During the stakeholders’ consultation on the draft National Maritime Agenda (NMA) last week, I had a chance to talk to one of the retired merchant marine captains who expressed his frustration on how the maritime industry had been sidelined by government. While he is now engaged in the deployment of seafarers on ships trading in international routes and at the same time leads one of the major manning organizations, Capt. Rodolfo Estampador has been dealing with the same government maritime agencies since when he was a young cadet and merchant marine officer.
Without mincing words, Capt. Estampador cited how in the past five decades he dealt with the same problems and issues that were identified in the draft NMA. It could only mean that in the past half century, the maritime industry, specifically the seafaring sector, has not moved forward.
In a more introspective tone, he intimated that unless stakeholders become more forthcoming in giving back to the industry that has helped them achieve the success they have now, it will be difficult to push for a cohesive maritime industry. Nonetheless, he appreciates what the Movement for Maritime Philippines initiated and added his voice to those who gave their support to getting the NMA pursued. During the stakeholders’ meeting, he unceasingly nudged his fellow retired merchant marine officers and the leaders of the various organizations to agree with the direction the NMA is leading to.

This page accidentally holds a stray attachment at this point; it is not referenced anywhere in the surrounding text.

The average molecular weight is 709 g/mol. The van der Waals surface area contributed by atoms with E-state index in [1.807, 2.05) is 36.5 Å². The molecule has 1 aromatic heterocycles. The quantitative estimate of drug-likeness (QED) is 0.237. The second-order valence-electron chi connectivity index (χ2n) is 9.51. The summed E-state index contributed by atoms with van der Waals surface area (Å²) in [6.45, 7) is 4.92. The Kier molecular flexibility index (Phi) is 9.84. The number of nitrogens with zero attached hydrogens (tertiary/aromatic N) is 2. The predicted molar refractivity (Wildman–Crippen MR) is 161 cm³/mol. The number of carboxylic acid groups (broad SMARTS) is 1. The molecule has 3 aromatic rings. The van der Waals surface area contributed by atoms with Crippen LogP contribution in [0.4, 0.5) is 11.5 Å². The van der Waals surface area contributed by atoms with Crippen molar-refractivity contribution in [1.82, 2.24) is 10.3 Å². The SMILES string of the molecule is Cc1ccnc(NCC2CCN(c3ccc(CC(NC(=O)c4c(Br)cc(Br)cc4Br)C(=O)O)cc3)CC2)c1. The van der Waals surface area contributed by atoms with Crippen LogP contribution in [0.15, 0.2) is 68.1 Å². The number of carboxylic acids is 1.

My association with Capt. Estampador started when I was with the Maritime Industry Authority (MARINA) and I remember him as one of those outspoken leaders of the seafaring sector. It is impressive to see him remain as enthusiastic in speaking for his fellow seafarers. In fact, he has not lost that fire as when he asked the Administrator upfront what the MARINA’s priorities are for the maritime industry.
During the quick on-the-side conversation with him, I gleaned this new perspective: there is a tie that binds seafarers regardless of age, time and place. They will always take that opportunity to better the standing of their fellow seafarer.
This in fact is the message that we gathered from the merchant marine officers who were present during the stakeholders’ meeting – to remain steadfast in finding a way to resolve the challenges which confront the active seafarers. That they consider having a national maritime agenda as an option to realizing this goal inspires the others who also expressed willingness to join the advocates for the NMA.